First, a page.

6 Girl-Focused YA Books You Should Still Totally Read Now

These teen novels were hits with ’80s and ’90s girls. And they’re still awesome.

1. Girl by Blake Nelson (1994)

The plot: Originally appearing as a series in Sassy, the novel follows Portland high schooler Andrea as she explores the grunge and indie-rock scene, experiments with thrift store fashions, and (of course) her relationship with a shady downtown-type boy. A mix of innocence and darkness.
How it changed you: This book is a picture of ’90s culture; for some, this may have been your entry into your education of the best of Gen X.
Sex aka the best part: Yes. Both consensual and non-consensual.

2. Catherine, Called Birdy by Karen Cushman (1994)

The plot: Surprisingly, a story about a girl living in the year 1290 can be hands-down awesome if it’s written in the right language. In diary entries, 14-year-old Catherine (nickname “Birdy”) cleverly talks about her life and the various potential suitors her father pushes her way.
How it changed you: Made you totally thankful that you weren’t forced to get married before getting your training bra.
Sex aka the best part: Meh, not really. Although Birdy talks a lot about marriage and observes grown-ups around her, there’s no explicit mention or action.

3. Dangerous Angels by Francesca Lia Block (1998)

The plot: Dangerous Angels is actually a compilation of Block’s first few short novels, which, together, are more commonly referred to as the Weetzie Bat books. We begin with Weetzie Bat, a whimsical teen living a fairy tale-like life in L.A. The following stories talk about her friends and children. Block is famous for mixing the dark and dangerous with dreamy, sugar-coated imagery.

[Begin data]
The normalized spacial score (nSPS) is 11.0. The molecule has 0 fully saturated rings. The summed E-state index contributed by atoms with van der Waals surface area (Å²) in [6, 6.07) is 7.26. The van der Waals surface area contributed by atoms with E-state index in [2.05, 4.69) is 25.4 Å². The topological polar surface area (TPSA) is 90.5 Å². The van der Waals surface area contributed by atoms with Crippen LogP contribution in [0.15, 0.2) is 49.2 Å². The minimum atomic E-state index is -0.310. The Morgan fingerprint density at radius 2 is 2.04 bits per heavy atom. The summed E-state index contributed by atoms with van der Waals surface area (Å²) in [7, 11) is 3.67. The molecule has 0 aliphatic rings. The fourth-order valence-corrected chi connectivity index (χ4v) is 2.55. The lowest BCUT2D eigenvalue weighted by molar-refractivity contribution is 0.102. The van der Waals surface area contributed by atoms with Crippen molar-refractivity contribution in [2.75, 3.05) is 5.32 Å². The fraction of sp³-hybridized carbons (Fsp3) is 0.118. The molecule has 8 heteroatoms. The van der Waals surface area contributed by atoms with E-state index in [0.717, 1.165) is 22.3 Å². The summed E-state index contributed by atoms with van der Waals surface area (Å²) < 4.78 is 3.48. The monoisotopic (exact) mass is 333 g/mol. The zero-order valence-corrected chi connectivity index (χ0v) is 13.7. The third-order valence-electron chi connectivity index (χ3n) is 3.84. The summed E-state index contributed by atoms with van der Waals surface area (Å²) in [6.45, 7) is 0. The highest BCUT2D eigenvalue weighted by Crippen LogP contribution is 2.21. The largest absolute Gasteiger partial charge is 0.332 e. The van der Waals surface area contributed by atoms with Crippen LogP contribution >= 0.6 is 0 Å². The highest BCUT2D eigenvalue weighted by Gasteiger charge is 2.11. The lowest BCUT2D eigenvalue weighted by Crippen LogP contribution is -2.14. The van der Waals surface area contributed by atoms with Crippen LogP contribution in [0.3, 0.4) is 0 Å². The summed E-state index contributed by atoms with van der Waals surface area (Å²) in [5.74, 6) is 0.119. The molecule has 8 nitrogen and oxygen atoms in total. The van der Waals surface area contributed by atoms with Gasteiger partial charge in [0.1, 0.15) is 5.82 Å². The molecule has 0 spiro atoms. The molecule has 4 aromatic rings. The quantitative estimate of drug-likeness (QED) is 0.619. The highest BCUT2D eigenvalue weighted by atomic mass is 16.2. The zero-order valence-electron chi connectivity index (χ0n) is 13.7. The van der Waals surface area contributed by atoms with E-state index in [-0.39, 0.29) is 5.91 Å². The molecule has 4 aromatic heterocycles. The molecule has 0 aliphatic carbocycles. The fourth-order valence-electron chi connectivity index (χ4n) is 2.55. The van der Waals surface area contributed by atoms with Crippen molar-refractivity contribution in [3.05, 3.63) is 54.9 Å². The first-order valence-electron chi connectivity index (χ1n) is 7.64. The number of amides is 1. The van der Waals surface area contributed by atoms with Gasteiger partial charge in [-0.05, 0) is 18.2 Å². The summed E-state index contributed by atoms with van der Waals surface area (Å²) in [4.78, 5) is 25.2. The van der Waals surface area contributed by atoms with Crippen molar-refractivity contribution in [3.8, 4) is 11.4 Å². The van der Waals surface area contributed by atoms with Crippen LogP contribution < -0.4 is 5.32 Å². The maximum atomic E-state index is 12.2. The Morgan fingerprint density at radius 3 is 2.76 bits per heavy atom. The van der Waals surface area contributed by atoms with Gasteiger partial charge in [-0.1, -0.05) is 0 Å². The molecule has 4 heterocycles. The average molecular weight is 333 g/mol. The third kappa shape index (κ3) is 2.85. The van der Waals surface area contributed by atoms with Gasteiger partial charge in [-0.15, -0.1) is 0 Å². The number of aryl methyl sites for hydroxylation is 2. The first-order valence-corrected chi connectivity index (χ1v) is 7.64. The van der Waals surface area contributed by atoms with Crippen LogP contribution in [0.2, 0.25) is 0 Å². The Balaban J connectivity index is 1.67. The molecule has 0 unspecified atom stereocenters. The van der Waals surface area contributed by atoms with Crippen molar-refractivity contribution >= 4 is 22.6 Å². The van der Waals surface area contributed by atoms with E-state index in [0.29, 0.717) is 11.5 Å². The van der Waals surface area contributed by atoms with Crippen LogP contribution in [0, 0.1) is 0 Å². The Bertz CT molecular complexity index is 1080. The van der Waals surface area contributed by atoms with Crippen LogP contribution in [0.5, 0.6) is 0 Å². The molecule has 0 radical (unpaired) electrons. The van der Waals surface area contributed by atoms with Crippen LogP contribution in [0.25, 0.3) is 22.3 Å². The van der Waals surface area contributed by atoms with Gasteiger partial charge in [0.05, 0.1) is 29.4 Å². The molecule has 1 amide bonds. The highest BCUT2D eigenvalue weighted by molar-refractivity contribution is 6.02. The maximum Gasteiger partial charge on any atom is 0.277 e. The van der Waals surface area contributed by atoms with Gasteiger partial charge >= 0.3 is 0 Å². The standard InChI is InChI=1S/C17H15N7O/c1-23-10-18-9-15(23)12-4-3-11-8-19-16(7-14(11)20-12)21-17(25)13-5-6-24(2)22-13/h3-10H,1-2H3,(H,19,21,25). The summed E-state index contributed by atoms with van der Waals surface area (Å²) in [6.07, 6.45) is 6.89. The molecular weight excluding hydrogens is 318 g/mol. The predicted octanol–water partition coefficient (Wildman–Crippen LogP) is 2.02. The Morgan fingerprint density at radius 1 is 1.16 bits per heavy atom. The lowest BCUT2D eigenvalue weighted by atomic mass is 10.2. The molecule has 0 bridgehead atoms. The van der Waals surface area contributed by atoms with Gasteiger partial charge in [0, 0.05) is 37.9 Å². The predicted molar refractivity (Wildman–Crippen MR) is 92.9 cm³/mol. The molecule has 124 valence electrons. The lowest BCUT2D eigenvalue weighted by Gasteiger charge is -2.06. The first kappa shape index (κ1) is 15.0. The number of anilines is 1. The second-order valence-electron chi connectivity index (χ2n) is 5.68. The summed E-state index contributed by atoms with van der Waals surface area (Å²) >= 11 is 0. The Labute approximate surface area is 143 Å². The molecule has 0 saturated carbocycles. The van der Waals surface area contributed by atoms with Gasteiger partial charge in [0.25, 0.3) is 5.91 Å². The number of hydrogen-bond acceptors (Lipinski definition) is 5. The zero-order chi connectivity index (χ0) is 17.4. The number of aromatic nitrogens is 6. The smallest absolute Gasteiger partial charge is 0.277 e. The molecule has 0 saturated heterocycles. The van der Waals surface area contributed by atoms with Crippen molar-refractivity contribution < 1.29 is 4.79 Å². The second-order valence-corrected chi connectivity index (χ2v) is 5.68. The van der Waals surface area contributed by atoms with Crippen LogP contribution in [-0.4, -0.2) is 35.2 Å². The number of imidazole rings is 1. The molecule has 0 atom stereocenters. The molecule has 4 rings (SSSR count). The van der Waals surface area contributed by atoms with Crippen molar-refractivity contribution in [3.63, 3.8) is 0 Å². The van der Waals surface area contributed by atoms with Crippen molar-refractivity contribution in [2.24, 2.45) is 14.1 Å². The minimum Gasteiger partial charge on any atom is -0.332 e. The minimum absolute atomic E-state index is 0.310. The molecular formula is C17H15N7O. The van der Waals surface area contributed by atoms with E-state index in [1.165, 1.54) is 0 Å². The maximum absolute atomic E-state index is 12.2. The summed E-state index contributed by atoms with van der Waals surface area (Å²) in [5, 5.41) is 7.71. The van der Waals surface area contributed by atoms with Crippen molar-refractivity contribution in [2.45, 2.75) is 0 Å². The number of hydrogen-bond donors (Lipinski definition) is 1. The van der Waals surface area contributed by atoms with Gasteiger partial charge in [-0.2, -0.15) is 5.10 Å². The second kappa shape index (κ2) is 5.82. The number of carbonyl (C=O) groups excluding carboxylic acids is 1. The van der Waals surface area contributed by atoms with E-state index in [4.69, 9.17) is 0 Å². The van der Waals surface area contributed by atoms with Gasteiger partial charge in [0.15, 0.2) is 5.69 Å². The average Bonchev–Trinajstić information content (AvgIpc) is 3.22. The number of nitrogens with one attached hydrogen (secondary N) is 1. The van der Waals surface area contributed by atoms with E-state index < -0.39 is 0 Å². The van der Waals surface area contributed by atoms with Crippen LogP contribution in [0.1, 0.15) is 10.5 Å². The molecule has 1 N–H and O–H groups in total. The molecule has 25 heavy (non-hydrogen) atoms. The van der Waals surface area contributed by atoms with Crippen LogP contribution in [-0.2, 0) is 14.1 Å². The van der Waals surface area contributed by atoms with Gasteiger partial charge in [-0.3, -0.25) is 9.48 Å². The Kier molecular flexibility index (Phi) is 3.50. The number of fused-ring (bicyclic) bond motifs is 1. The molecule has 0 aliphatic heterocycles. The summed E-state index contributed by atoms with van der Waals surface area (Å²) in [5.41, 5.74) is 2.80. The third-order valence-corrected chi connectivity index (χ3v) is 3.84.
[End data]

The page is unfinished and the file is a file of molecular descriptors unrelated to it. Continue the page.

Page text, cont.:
How it changed you: Made you want to move to Los Angeles, get a house in the Hills, braid your hair with feathers, ride in vintage convertibles, have gay best friends.
Sex aka the best part: Yes, but it’s generally treated in a different, less obvious/graphic ways than typical teen sex. It’s often talked about in terms of gender, culture (as a darker thing that can kill you), or as a weird magical connection to someone. Although one book does get quite dark.

4. Ella Enchanted by Gail Carson Levine (1997)

The plot: In this very Cinderella-like fairy tale, Ella is sent to live with her two evil step sisters. The twist is that Ella has been given a curse which forces her to obey any command. Things get complicated when she falls in love with a prince named Char, but doesn’t want her curse to get in the way.
How it changed you: It might not have. But it certainly made the Cinderella character more relatable and much cooler.
Sex aka the best part: No. But much of the plot deals with Ella’s potential (and eventual) marriage to Char.

5. Wise Child by Monica Furlong (1989)

The plot: A fantasy book set in Scotland during the Dark Ages, a 9-year-old girl is sent to live with Juniper, a sorceress/witch/spiritual something-or-other, who teaches Wise Child the tricks of the magical trade. The main conflict involves Wise Child’s biological mother.
How it changed you: Confirmed your hate for your own mother; made you want to run away and live with a mysterious, magic lady.
Sex aka the best part: No, but there’s definitely an element of female obsession in the characters’ relationships.

6. Constance: A Story of Early Plymouth by Patricia Clapp (1991)

The plot: A diary of a young girl who is an early settler at Plymouth.
How it changed you: The relationships in this book were kinda hot. For a second, it almost seemed appealing to get married and live in a little house with your crush.
Sex aka the best part: There are a few pretty steamy scenes in here. There’s no full-on sex (although at the end, it’s implied), but the stories about Constance’s multiple suitors can get pretty passionate.

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